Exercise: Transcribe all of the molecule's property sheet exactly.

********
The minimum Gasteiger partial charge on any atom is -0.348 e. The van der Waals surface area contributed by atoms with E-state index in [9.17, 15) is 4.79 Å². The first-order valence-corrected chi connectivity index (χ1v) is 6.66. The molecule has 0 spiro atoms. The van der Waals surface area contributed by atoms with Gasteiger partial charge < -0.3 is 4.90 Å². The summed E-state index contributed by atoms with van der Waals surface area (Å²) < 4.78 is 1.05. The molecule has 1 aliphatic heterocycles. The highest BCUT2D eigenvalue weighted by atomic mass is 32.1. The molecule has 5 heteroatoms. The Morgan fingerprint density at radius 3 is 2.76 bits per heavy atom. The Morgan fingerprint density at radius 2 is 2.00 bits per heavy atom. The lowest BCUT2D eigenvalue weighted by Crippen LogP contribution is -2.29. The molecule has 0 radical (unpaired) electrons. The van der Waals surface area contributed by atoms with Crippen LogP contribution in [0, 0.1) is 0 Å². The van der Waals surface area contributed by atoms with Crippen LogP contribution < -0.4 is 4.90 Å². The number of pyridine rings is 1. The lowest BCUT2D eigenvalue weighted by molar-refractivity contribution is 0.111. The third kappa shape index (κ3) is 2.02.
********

The minimum Gasteiger partial charge on any atom is -0.348 e. The van der Waals surface area contributed by atoms with E-state index in [9.17, 15) is 4.79 Å². The first-order valence-corrected chi connectivity index (χ1v) is 6.66. The molecule has 0 spiro atoms. The van der Waals surface area contributed by atoms with Gasteiger partial charge < -0.3 is 4.90 Å². The summed E-state index contributed by atoms with van der Waals surface area (Å²) < 4.78 is 1.05. The molecule has 1 aliphatic heterocycles. The highest BCUT2D eigenvalue weighted by atomic mass is 32.1. The molecule has 5 heteroatoms. The Morgan fingerprint density at radius 3 is 2.76 bits per heavy atom. The Morgan fingerprint density at radius 2 is 2.00 bits per heavy atom. The lowest BCUT2D eigenvalue weighted by Crippen LogP contribution is -2.29. The molecule has 0 radical (unpaired) electrons. The van der Waals surface area contributed by atoms with Crippen LogP contribution in [0, 0.1) is 0 Å². The van der Waals surface area contributed by atoms with Crippen LogP contribution < -0.4 is 4.90 Å². The number of pyridine rings is 1. The lowest BCUT2D eigenvalue weighted by molar-refractivity contribution is 0.111. The third kappa shape index (κ3) is 2.02.